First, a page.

The font issue was harder to solve as the chisels Dandong owns and uses for movement engravings were not suited at all for the fine serifs of our font. In the grand scheme of things, this issue was a rather inconsequential one, especially given the fact that these engravings won’t be visible to anyone but our after-sales watchmakers. We could have easily not implemented those finishing touches. Let’s face it, they bring no use and deliver no technical improvements. But, still, it was bothering us. We have an holistic vision of quality, where it is more like an overall philosophy rather than a purely utilitarian concept in which it is a tool to bring “tangible” improvements. We are adamantly convinced that in order to reach the stage where we are creating superior use and value (what the utilitarians seek), we need to have a constant quality mindset. We need to have it at the core of everything we do, almost like a religion, so that then we are able to create superior watches.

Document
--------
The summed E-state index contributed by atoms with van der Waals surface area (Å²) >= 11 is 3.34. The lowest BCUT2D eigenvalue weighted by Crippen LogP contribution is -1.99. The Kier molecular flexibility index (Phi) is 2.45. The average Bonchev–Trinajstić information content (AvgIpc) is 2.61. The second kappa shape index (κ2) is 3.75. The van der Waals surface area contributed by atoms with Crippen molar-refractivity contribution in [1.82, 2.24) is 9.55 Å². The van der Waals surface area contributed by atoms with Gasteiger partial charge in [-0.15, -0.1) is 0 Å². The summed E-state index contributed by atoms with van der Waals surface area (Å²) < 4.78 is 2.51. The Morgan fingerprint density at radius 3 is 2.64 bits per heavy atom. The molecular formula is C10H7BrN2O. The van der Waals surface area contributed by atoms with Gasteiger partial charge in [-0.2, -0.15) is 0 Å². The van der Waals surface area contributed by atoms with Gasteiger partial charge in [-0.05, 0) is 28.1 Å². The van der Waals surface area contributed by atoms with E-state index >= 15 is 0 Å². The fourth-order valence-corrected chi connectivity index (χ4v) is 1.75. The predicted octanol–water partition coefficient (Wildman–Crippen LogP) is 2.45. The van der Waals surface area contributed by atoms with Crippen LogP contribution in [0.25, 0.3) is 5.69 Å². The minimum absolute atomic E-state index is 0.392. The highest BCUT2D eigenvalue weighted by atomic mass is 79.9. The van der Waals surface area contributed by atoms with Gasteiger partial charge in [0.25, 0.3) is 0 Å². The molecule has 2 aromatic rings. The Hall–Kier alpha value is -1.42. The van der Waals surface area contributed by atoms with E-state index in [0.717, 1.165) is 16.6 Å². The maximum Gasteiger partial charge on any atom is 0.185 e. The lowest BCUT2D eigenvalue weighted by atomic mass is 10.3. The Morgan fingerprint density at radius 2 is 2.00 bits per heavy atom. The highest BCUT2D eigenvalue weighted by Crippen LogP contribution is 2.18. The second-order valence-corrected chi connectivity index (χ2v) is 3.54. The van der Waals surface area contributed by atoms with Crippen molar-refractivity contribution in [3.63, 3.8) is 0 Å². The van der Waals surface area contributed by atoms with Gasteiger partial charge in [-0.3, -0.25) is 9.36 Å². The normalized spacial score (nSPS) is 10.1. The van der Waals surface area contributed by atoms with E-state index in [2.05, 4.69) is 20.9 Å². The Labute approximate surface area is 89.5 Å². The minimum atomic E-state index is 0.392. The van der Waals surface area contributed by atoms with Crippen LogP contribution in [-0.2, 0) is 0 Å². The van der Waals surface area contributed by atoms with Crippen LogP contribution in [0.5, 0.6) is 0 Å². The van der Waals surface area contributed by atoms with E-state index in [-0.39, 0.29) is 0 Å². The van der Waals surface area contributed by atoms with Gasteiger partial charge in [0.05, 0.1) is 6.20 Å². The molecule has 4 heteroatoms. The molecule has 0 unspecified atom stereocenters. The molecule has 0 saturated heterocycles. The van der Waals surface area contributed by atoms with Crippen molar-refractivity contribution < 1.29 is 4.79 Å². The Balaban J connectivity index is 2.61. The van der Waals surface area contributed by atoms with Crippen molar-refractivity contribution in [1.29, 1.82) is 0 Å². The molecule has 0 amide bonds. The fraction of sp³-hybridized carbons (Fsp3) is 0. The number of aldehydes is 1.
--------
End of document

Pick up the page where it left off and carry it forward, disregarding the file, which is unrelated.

We therefore did not give up and ended up funding the acquisition of a new chisel able to handle our font’s specificities. And here is the result:
Dial production is going well, and we are extremely pleased to share that Cheng has greatly improved the quality of his craft. One of the factors which made this possible is the fact that we have upgraded the chisel used to engrave our pattern from one made of tungsten to one with a diamond tip. This enables Master Cheng to make the dial pattern neater, sharper and better defined. The improvements we are witnessing are also heavily due to Master Cheng’s continuous and tireless dedication to simply making better guilloché. We almost exclusively communicate with him via a WeChat group where himself, Wilfried, Robin, and the 3 supply chain consultants are present and it is not uncommon to wake up to messages from him saying that he has been working all night long to try to improve. Please see here a few pictures of a dial he actually rejected - even this one is actually miles ahead of the ones we installed in the prototypes.